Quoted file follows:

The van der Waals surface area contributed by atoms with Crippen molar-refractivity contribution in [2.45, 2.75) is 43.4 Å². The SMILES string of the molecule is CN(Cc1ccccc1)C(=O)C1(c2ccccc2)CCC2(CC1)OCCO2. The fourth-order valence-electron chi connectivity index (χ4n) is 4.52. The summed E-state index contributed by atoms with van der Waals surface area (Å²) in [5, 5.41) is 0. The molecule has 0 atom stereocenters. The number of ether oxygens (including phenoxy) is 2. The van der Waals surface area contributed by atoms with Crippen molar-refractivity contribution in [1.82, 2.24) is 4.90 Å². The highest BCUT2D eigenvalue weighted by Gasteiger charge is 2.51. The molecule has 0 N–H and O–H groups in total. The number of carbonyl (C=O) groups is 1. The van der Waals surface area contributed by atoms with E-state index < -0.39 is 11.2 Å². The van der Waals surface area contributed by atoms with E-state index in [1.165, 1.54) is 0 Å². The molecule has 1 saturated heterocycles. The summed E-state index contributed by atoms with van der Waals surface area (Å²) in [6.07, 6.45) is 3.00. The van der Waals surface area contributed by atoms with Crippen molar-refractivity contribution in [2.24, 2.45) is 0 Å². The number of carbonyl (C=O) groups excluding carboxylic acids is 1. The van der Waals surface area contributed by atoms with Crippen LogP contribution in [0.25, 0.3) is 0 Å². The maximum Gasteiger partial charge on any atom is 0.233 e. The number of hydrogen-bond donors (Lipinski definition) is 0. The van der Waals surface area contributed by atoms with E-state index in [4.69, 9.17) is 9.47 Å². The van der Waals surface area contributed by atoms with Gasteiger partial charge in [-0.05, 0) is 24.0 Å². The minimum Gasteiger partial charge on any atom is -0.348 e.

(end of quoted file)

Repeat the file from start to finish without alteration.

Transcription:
The van der Waals surface area contributed by atoms with Crippen molar-refractivity contribution in [2.45, 2.75) is 43.4 Å². The SMILES string of the molecule is CN(Cc1ccccc1)C(=O)C1(c2ccccc2)CCC2(CC1)OCCO2. The fourth-order valence-electron chi connectivity index (χ4n) is 4.52. The summed E-state index contributed by atoms with van der Waals surface area (Å²) in [5, 5.41) is 0. The molecule has 0 atom stereocenters. The number of ether oxygens (including phenoxy) is 2. The van der Waals surface area contributed by atoms with Crippen molar-refractivity contribution in [1.82, 2.24) is 4.90 Å². The highest BCUT2D eigenvalue weighted by Gasteiger charge is 2.51. The molecule has 0 N–H and O–H groups in total. The number of carbonyl (C=O) groups is 1. The van der Waals surface area contributed by atoms with E-state index < -0.39 is 11.2 Å². The van der Waals surface area contributed by atoms with E-state index in [1.165, 1.54) is 0 Å². The molecule has 1 saturated heterocycles. The summed E-state index contributed by atoms with van der Waals surface area (Å²) in [6.07, 6.45) is 3.00. The van der Waals surface area contributed by atoms with Crippen molar-refractivity contribution in [2.24, 2.45) is 0 Å². The number of carbonyl (C=O) groups excluding carboxylic acids is 1. The van der Waals surface area contributed by atoms with Crippen LogP contribution in [0.25, 0.3) is 0 Å². The maximum Gasteiger partial charge on any atom is 0.233 e. The number of hydrogen-bond donors (Lipinski definition) is 0. The van der Waals surface area contributed by atoms with E-state index in [4.69, 9.17) is 9.47 Å². The van der Waals surface area contributed by atoms with Gasteiger partial charge in [-0.05, 0) is 24.0 Å². The minimum Gasteiger partial charge on any atom is -0.348 e.